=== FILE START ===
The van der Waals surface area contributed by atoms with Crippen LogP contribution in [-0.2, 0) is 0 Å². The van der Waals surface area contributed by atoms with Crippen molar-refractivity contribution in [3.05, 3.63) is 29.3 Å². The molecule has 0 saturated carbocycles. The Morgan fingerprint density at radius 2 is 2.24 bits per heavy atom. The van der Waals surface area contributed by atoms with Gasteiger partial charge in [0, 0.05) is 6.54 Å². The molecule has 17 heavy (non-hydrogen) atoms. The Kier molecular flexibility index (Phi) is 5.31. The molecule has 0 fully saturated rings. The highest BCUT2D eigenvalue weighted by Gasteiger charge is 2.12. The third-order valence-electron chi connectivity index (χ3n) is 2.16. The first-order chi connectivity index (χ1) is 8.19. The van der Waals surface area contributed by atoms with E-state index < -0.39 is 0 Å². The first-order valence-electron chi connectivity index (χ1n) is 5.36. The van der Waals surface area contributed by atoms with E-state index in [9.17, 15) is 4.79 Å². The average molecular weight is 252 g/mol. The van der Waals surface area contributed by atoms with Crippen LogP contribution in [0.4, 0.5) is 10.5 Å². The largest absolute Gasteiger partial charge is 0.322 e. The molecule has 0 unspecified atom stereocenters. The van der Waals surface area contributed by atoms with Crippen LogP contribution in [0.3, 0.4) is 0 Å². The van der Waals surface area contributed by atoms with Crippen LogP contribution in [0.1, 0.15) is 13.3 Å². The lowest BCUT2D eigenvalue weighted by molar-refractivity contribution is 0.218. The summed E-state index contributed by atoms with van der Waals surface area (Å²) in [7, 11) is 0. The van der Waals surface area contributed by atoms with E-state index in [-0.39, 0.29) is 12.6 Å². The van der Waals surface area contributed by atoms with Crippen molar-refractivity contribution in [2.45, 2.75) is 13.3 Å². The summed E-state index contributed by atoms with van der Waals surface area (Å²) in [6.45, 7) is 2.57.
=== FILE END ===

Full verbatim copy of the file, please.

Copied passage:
The van der Waals surface area contributed by atoms with Crippen LogP contribution in [-0.2, 0) is 0 Å². The van der Waals surface area contributed by atoms with Crippen molar-refractivity contribution in [3.05, 3.63) is 29.3 Å². The molecule has 0 saturated carbocycles. The Morgan fingerprint density at radius 2 is 2.24 bits per heavy atom. The van der Waals surface area contributed by atoms with Gasteiger partial charge in [0, 0.05) is 6.54 Å². The molecule has 17 heavy (non-hydrogen) atoms. The Kier molecular flexibility index (Phi) is 5.31. The molecule has 0 fully saturated rings. The highest BCUT2D eigenvalue weighted by Gasteiger charge is 2.12. The third-order valence-electron chi connectivity index (χ3n) is 2.16. The first-order chi connectivity index (χ1) is 8.19. The van der Waals surface area contributed by atoms with E-state index < -0.39 is 0 Å². The first-order valence-electron chi connectivity index (χ1n) is 5.36. The van der Waals surface area contributed by atoms with E-state index in [9.17, 15) is 4.79 Å². The average molecular weight is 252 g/mol. The van der Waals surface area contributed by atoms with Crippen LogP contribution in [0.4, 0.5) is 10.5 Å². The largest absolute Gasteiger partial charge is 0.322 e. The molecule has 0 unspecified atom stereocenters. The van der Waals surface area contributed by atoms with Crippen LogP contribution in [0.3, 0.4) is 0 Å². The van der Waals surface area contributed by atoms with Crippen LogP contribution in [0.1, 0.15) is 13.3 Å². The lowest BCUT2D eigenvalue weighted by molar-refractivity contribution is 0.218. The summed E-state index contributed by atoms with van der Waals surface area (Å²) in [7, 11) is 0. The van der Waals surface area contributed by atoms with E-state index in [-0.39, 0.29) is 12.6 Å². The van der Waals surface area contributed by atoms with Crippen molar-refractivity contribution in [2.45, 2.75) is 13.3 Å². The summed E-state index contributed by atoms with van der Waals surface area (Å²) in [6.45, 7) is 2.57.